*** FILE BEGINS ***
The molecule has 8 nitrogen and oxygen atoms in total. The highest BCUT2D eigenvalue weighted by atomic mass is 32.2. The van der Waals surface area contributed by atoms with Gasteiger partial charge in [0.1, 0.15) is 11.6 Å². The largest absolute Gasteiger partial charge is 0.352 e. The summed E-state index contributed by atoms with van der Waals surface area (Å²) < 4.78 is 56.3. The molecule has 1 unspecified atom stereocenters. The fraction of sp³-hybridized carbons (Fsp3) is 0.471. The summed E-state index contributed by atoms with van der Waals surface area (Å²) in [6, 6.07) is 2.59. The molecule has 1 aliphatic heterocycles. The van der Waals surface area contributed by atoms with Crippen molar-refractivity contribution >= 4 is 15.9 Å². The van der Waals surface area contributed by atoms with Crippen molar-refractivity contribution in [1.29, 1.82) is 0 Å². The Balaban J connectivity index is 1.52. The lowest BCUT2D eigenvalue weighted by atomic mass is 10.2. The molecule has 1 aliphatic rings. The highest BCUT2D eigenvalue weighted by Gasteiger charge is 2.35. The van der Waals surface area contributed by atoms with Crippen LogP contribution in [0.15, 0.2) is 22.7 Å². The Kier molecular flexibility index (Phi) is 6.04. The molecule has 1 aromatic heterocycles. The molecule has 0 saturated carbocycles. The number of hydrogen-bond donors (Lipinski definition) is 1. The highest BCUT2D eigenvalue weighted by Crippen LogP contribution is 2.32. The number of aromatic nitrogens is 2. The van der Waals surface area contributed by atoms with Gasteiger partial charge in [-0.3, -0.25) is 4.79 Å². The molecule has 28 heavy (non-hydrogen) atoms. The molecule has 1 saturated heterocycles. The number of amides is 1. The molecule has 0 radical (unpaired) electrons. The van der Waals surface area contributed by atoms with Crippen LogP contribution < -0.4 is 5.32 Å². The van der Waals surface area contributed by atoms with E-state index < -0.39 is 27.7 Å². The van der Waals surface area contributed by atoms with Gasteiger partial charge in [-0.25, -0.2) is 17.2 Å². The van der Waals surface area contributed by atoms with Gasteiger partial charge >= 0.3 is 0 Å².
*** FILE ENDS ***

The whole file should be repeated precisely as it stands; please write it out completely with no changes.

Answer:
The molecule has 8 nitrogen and oxygen atoms in total. The highest BCUT2D eigenvalue weighted by atomic mass is 32.2. The van der Waals surface area contributed by atoms with Gasteiger partial charge in [0.1, 0.15) is 11.6 Å². The largest absolute Gasteiger partial charge is 0.352 e. The summed E-state index contributed by atoms with van der Waals surface area (Å²) < 4.78 is 56.3. The molecule has 1 unspecified atom stereocenters. The fraction of sp³-hybridized carbons (Fsp3) is 0.471. The summed E-state index contributed by atoms with van der Waals surface area (Å²) in [6, 6.07) is 2.59. The molecule has 1 aliphatic heterocycles. The van der Waals surface area contributed by atoms with Crippen molar-refractivity contribution >= 4 is 15.9 Å². The van der Waals surface area contributed by atoms with Crippen molar-refractivity contribution in [1.29, 1.82) is 0 Å². The Balaban J connectivity index is 1.52. The lowest BCUT2D eigenvalue weighted by atomic mass is 10.2. The molecule has 1 aliphatic rings. The highest BCUT2D eigenvalue weighted by Gasteiger charge is 2.35. The van der Waals surface area contributed by atoms with Crippen LogP contribution in [0.15, 0.2) is 22.7 Å². The Kier molecular flexibility index (Phi) is 6.04. The molecule has 1 aromatic heterocycles. The molecule has 0 saturated carbocycles. The number of hydrogen-bond donors (Lipinski definition) is 1. The highest BCUT2D eigenvalue weighted by Crippen LogP contribution is 2.32. The number of aromatic nitrogens is 2. The van der Waals surface area contributed by atoms with Gasteiger partial charge in [-0.3, -0.25) is 4.79 Å². The molecule has 28 heavy (non-hydrogen) atoms. The molecule has 1 saturated heterocycles. The number of amides is 1. The molecule has 0 radical (unpaired) electrons. The van der Waals surface area contributed by atoms with Crippen LogP contribution < -0.4 is 5.32 Å². The van der Waals surface area contributed by atoms with E-state index < -0.39 is 27.7 Å². The van der Waals surface area contributed by atoms with Gasteiger partial charge in [-0.25, -0.2) is 17.2 Å². The van der Waals surface area contributed by atoms with Gasteiger partial charge >= 0.3 is 0 Å².